Since it was established 11 years ago, Baylor College of Medicine -Children’s Foundation Malawi (BCM –CFM) in Lilongwe has proved to be a lifeline for children born HIV-positive. The college is largely the reason why there has been a great improvement in the care, advocacy and the survival of HIV-infected children. Our Bureau Chief, SAMUEL CHUNGA, caught up Baylor College executive director, Dr. Peter Kazembe, to find out how Malawi has moved from a time when children were excluded by government policy from accessing life-prolonging ARV treatment to now, where the expectation is that any facility that provides adult ARV services should also be providing ARVs to children. Excerpts:
Your institution in Lilongwe has treated and nurtured many children who were born HIV-positive. Just how many such children are you taking care of and where does Malawi stand, compared with other countries?
HIV continues to be a major global public health issue. It is estimated that 36.7 million people are living with HIV [including 1.8 million children], with a global HIV prevalence of 0.8 percent. Malawi accounts for four percent [980 000] of the total number of people living with HIV in Sub-Saharan Africa. BCM-CFM has now been operating in Malawi for about 11 years with a population of 9 384 ever-registered patients. The current active cohort is 3 616 of which 3 126 [86.4 percent] are on ART. Of the total number of patients on ART at the college’s Abbott Fund Children’s Clinical Centre of Excellence [COE], 2 110 are children. Currently, the country’s ART coverage for children stands at 65 percent, with the BCM-CFM servicing 4.0 percent of this population. Viral load suppression rates for the adolescents in the country stands at 68 percent, while that of the COE stands at 81 percent.
In these days when pregnant HIV-positive mothers access drugs that prevent children being born with the disease, what does it mean for some children still being born HIV-positive?
All babies born to mothers with HIV are classified as “exposed babies” and, as such, are, immediately after birth, supposed to be started on nevirapine, an anti-retroviral (ARV) drug until at six weeks when they are tested to see if they are infected. This is not the standard rapid HIV test but it is a special test called DNA PCR, results of which come back after about a month. If positive, the baby is started immediately on ART as well as on bactrim. However, if the baby’s result is negative and the mother is still breast-feeding, then the baby continues on bactrim only, until the age of one year, when the baby is tested again, this time using the normal rapid test. Where the mother is taking ARVs, both in pregnancy and during breast feeding (known as option B plus), the chance of transmission of HIV to the baby is very small –but is still there.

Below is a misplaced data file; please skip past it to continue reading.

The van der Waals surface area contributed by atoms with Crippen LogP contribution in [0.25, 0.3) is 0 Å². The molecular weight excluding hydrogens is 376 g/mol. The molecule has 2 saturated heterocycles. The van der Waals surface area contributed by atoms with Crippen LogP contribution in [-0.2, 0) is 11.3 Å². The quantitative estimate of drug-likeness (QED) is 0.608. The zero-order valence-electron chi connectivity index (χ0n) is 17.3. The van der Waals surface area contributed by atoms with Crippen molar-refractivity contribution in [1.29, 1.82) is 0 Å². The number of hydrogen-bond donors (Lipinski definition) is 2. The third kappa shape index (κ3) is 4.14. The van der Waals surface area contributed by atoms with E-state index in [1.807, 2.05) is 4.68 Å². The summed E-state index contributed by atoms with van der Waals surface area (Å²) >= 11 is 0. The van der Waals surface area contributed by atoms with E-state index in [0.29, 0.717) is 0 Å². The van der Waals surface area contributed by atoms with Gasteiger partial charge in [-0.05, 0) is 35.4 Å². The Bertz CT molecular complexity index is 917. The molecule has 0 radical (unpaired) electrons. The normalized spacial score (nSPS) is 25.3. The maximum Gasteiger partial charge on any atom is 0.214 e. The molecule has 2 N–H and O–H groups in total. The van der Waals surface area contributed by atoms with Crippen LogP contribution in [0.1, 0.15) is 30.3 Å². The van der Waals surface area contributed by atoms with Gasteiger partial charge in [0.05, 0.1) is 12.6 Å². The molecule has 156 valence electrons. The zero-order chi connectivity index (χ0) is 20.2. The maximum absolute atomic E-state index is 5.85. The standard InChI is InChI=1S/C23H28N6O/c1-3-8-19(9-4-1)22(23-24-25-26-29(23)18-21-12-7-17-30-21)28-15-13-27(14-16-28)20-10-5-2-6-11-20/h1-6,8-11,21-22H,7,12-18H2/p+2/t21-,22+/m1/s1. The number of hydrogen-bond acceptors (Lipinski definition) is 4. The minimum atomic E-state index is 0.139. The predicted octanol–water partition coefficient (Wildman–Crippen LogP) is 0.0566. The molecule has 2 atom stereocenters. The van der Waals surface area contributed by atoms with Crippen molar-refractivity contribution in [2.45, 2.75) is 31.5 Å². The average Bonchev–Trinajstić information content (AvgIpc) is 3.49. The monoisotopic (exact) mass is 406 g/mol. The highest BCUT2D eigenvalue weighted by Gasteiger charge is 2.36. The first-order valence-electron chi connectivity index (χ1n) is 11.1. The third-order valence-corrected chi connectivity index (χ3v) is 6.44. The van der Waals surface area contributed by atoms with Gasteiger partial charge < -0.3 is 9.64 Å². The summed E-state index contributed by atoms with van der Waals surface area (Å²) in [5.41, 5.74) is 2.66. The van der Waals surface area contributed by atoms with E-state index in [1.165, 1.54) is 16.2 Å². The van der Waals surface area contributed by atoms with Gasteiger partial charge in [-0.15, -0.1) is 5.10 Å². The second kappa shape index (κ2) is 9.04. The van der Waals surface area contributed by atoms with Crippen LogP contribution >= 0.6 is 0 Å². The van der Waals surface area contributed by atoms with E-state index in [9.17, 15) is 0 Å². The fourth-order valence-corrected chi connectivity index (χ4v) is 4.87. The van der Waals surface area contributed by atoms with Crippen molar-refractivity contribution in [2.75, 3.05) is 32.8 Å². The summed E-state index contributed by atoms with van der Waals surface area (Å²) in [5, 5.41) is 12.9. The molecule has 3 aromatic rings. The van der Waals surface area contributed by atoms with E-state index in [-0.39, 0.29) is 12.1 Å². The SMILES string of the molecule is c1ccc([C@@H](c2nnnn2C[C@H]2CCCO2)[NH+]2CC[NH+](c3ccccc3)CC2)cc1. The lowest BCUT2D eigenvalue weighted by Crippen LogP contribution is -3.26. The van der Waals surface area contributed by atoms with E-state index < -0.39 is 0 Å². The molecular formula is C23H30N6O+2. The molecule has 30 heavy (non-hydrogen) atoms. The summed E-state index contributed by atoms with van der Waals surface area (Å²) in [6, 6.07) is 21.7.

When and how are children born HIV-positive most vulnerable?
With early initiation of ARV treatment, children can lead normal lives, so long as adherence to medication is good. The current newly-adopted policy is that of “test and treat” or “test and start.” It means that if the HIV test is positive, treatment should be initiated immediately, irrespective of the status of the patient’s immunity. Thus, the CD4 count will ensure that children are started on treatment before the harmful effects of the HIV infection manifest themselves in terms of stunted growth and possible other developmental delays.
The teenage/ adolescent years are the most risky period for our patients’ lives because of multiple factors, including peer pressure, finding time to take their daily medication, especially if they have to go to boarding school, without being asked why they are taking daily medication. Coping with a chronic illness during the adolescent period is difficult enough. But then when they have to deal with a disease that also has stigma attached to it, this adds another layer of difficulty for the adolescents.
What challenges do the pupils and students face, including stigma, and how do you assist the children?
Mostly, these pupils and students experience psychosocial issues that are related to HIV due to a number of factors. These include inadequate support from teachers and fellow students. Most teachers have inadequate knowledge, skills and techniques to support these students. Storage of drugs and privacy when a student wants to take medication is also a challenge, especially in boarding schools. Usually, these challenges result in poor adherence, depression, fear, poor performance, dropouts, relationship problems and other challenging behaviours. The school life skills syllabus is also not HIV-friendly to these pupils and students because it does not take into consideration the therapeutic approach for those learners living with HIV. As such, it becomes a source of self-stigma and discrimination. There are also cases of accidental disclosure due to increased publicity of ART drugs.
Baylor College of Medicine, as an institution, does provide both individual and group counselling sessions to these teens. We also continue conducting ‘HIV and Aids Skills Building training sessions to teachers and prefects in different schools.